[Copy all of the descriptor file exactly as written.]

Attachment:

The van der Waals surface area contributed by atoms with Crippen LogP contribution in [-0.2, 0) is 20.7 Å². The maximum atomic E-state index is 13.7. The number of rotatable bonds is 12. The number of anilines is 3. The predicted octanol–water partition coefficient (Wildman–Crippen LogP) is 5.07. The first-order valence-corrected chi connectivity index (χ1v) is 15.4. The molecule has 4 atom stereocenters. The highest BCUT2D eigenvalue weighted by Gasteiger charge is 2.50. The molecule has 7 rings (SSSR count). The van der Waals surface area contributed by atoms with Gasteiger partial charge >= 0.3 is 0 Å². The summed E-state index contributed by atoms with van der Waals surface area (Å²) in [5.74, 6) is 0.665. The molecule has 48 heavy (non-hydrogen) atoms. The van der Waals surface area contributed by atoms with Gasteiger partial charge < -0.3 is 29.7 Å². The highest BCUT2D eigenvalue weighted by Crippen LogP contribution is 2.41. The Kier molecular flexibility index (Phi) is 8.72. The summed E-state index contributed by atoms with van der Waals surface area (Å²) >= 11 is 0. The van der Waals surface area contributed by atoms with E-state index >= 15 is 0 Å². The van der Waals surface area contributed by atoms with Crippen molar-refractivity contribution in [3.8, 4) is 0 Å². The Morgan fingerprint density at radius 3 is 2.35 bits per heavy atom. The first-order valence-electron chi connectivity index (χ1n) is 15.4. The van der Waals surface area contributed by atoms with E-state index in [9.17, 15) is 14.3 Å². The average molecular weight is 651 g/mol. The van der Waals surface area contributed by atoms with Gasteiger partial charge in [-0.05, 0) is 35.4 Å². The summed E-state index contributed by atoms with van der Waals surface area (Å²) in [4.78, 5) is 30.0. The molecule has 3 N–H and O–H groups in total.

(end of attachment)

The van der Waals surface area contributed by atoms with Crippen LogP contribution in [-0.2, 0) is 20.7 Å². The maximum atomic E-state index is 13.7. The number of rotatable bonds is 12. The number of anilines is 3. The predicted octanol–water partition coefficient (Wildman–Crippen LogP) is 5.07. The first-order valence-corrected chi connectivity index (χ1v) is 15.4. The molecule has 4 atom stereocenters. The highest BCUT2D eigenvalue weighted by Gasteiger charge is 2.50. The molecule has 7 rings (SSSR count). The van der Waals surface area contributed by atoms with Gasteiger partial charge >= 0.3 is 0 Å². The summed E-state index contributed by atoms with van der Waals surface area (Å²) in [5.74, 6) is 0.665. The molecule has 48 heavy (non-hydrogen) atoms. The van der Waals surface area contributed by atoms with Gasteiger partial charge < -0.3 is 29.7 Å². The highest BCUT2D eigenvalue weighted by Crippen LogP contribution is 2.41. The Kier molecular flexibility index (Phi) is 8.72. The summed E-state index contributed by atoms with van der Waals surface area (Å²) >= 11 is 0. The van der Waals surface area contributed by atoms with E-state index >= 15 is 0 Å². The van der Waals surface area contributed by atoms with Crippen molar-refractivity contribution in [3.8, 4) is 0 Å². The Morgan fingerprint density at radius 3 is 2.35 bits per heavy atom. The first-order valence-electron chi connectivity index (χ1n) is 15.4. The van der Waals surface area contributed by atoms with E-state index in [9.17, 15) is 14.3 Å². The average molecular weight is 651 g/mol. The van der Waals surface area contributed by atoms with Gasteiger partial charge in [-0.05, 0) is 35.4 Å². The summed E-state index contributed by atoms with van der Waals surface area (Å²) in [4.78, 5) is 30.0. The molecule has 3 N–H and O–H groups in total.